(Save Our Weekend Campaign, Picture: SDA)
By Nikki Bates
On Tuesday 21st February, the Fair Work Commission announced cuts to penalty rates for Sundays, and public holidays for workers in the hospitality, fast food, pharmacy and retail industry.
Since the cuts came into effect as of the first of July, many university students are struggling with the on going costs of living away from home more than ever.
Shine Lawyers Workplace law Principle Sarah Lock says the ones mainly affected by the cuts casual employees, particularly students who are trying to put themselves through university with minimal government assistance or relying on their families to help.
Research shows that cutting penalty rates will hit young Australians the hardest. A third of Australians rely on Sunday shifts as part of their wage, while 40% of young people are relying on penalty rates to survive.
The Australian Chamber of Commerce has launched a nation wide campaign to help protect and save weekend and public holiday penalty rate cuts.
With over 13,000 followers on Facebook and 20,000 volunteers, the Save Our Weekend campaign is highly favourable with the residents of the Central West Region.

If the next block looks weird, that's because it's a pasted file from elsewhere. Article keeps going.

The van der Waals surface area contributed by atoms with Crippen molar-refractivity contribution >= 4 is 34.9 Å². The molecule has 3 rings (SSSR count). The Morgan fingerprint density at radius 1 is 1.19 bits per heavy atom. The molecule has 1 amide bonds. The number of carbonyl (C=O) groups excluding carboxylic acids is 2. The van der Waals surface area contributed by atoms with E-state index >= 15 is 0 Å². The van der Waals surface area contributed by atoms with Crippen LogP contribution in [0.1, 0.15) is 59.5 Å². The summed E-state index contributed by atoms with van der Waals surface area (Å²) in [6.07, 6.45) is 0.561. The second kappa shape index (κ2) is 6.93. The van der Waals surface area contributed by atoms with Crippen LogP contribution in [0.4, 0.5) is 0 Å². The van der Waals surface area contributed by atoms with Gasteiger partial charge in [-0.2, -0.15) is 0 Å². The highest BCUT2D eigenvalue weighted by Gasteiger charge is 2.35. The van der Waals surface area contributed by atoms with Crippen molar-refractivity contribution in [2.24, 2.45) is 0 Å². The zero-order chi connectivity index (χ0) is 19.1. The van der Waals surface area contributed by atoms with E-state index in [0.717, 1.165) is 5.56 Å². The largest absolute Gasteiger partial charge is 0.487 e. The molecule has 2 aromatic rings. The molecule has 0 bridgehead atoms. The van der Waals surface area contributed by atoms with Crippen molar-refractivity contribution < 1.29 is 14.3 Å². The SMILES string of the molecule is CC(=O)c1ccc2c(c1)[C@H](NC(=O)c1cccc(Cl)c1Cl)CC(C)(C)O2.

Dubbo volunteer, Charlie, says the campaign has kicked off with a hit, securing over 10,000 signatures via an online petition.
“Well we knew we would be able to gather a lot of sympathetic support, and loads of support from passionate shift workers across Australia, knowing this we tried to create a large digital foot print to gather some momentum” said Charlie.
“We did this by sharing our message through any social media network we could find, for example, we tried to access as many large-scale Facebook groups as possible”.
(Save Our Weekend Volunteers, Picture: Brenden Francis)
“Stalls are also set up in shopping centres across Australia, with the help of our 20,000 volunteer army and we’ve also been letter boxing, visiting work places, making telephone calls and using local TV and Radio stations to voice our campaign” said Charlie.
By having rates cut on Sundays, young people will have to work at least 1 hour to 3 hours extra to make up for lost wages.
Ultimately young people are at the forefront of this reform and are at risk of losing out by changes to minimum entitlements.